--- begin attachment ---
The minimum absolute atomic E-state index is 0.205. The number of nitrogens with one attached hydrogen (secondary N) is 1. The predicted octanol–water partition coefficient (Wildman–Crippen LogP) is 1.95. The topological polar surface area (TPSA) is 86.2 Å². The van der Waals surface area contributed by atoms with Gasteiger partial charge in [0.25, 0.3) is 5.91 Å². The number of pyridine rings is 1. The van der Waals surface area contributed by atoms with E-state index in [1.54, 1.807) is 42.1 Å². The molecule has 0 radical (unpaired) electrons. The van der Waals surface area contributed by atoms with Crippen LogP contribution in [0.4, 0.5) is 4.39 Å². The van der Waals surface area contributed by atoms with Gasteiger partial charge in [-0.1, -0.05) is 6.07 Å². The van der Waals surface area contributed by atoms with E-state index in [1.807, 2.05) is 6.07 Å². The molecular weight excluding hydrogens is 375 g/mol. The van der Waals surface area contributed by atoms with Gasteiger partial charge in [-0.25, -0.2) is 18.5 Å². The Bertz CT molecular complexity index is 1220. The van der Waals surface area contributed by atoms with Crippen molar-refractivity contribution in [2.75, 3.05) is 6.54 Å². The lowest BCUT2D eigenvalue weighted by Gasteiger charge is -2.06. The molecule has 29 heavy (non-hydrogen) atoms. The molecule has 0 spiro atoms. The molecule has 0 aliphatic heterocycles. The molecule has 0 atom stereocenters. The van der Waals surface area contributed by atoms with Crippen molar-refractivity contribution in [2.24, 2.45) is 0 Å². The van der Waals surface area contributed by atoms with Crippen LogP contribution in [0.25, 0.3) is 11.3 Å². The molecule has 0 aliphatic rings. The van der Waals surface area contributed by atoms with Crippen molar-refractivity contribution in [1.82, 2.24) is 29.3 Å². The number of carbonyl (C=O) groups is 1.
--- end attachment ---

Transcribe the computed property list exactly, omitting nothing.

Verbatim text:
The minimum absolute atomic E-state index is 0.205. The number of nitrogens with one attached hydrogen (secondary N) is 1. The predicted octanol–water partition coefficient (Wildman–Crippen LogP) is 1.95. The topological polar surface area (TPSA) is 86.2 Å². The van der Waals surface area contributed by atoms with Gasteiger partial charge in [0.25, 0.3) is 5.91 Å². The number of pyridine rings is 1. The van der Waals surface area contributed by atoms with E-state index in [1.54, 1.807) is 42.1 Å². The molecule has 0 radical (unpaired) electrons. The van der Waals surface area contributed by atoms with Crippen LogP contribution in [0.4, 0.5) is 4.39 Å². The van der Waals surface area contributed by atoms with Gasteiger partial charge in [-0.1, -0.05) is 6.07 Å². The van der Waals surface area contributed by atoms with E-state index in [1.807, 2.05) is 6.07 Å². The molecular weight excluding hydrogens is 375 g/mol. The van der Waals surface area contributed by atoms with Gasteiger partial charge in [-0.25, -0.2) is 18.5 Å². The Bertz CT molecular complexity index is 1220. The van der Waals surface area contributed by atoms with Crippen molar-refractivity contribution in [2.75, 3.05) is 6.54 Å². The lowest BCUT2D eigenvalue weighted by Gasteiger charge is -2.06. The molecule has 29 heavy (non-hydrogen) atoms. The molecule has 0 spiro atoms. The molecule has 0 aliphatic heterocycles. The molecule has 0 atom stereocenters. The van der Waals surface area contributed by atoms with Crippen molar-refractivity contribution in [2.24, 2.45) is 0 Å². The van der Waals surface area contributed by atoms with Crippen LogP contribution in [0.25, 0.3) is 11.3 Å². The molecule has 0 aliphatic rings. The van der Waals surface area contributed by atoms with Crippen molar-refractivity contribution in [1.82, 2.24) is 29.3 Å². The number of carbonyl (C=O) groups is 1.